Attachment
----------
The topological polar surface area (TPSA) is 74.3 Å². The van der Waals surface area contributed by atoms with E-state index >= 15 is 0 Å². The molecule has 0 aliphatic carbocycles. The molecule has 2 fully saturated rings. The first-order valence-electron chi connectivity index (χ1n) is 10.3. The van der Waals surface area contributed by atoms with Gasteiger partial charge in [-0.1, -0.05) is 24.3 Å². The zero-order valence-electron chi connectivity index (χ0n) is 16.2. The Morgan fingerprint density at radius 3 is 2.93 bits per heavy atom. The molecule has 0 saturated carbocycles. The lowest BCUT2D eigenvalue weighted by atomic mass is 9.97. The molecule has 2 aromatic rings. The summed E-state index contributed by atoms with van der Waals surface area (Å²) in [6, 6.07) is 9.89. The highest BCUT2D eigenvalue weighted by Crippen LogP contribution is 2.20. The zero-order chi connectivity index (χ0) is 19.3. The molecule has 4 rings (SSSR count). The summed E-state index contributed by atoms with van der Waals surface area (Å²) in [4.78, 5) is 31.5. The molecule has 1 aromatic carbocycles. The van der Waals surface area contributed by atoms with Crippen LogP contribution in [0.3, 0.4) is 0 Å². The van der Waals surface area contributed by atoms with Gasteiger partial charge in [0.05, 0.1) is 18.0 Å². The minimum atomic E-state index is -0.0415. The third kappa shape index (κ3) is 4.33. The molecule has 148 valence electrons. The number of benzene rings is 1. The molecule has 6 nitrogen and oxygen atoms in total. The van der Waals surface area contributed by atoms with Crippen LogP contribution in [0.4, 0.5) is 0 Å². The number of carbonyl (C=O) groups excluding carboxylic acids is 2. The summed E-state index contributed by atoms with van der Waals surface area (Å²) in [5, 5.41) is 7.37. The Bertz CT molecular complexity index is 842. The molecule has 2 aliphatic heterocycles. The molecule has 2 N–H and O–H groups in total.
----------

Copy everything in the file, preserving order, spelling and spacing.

The topological polar surface area (TPSA) is 74.3 Å². The van der Waals surface area contributed by atoms with E-state index >= 15 is 0 Å². The molecule has 0 aliphatic carbocycles. The molecule has 2 fully saturated rings. The first-order valence-electron chi connectivity index (χ1n) is 10.3. The van der Waals surface area contributed by atoms with Gasteiger partial charge in [-0.1, -0.05) is 24.3 Å². The zero-order valence-electron chi connectivity index (χ0n) is 16.2. The Morgan fingerprint density at radius 3 is 2.93 bits per heavy atom. The molecule has 0 saturated carbocycles. The lowest BCUT2D eigenvalue weighted by atomic mass is 9.97. The molecule has 2 aromatic rings. The summed E-state index contributed by atoms with van der Waals surface area (Å²) in [6, 6.07) is 9.89. The highest BCUT2D eigenvalue weighted by Crippen LogP contribution is 2.20. The zero-order chi connectivity index (χ0) is 19.3. The molecule has 4 rings (SSSR count). The summed E-state index contributed by atoms with van der Waals surface area (Å²) in [4.78, 5) is 31.5. The molecule has 1 aromatic carbocycles. The van der Waals surface area contributed by atoms with Crippen LogP contribution in [0.3, 0.4) is 0 Å². The van der Waals surface area contributed by atoms with Gasteiger partial charge in [0.05, 0.1) is 18.0 Å². The minimum atomic E-state index is -0.0415. The third kappa shape index (κ3) is 4.33. The molecule has 148 valence electrons. The number of benzene rings is 1. The molecule has 6 nitrogen and oxygen atoms in total. The van der Waals surface area contributed by atoms with Crippen LogP contribution in [0.4, 0.5) is 0 Å². The number of carbonyl (C=O) groups excluding carboxylic acids is 2. The summed E-state index contributed by atoms with van der Waals surface area (Å²) in [5, 5.41) is 7.37. The Bertz CT molecular complexity index is 842. The molecule has 2 aliphatic heterocycles. The molecule has 2 N–H and O–H groups in total.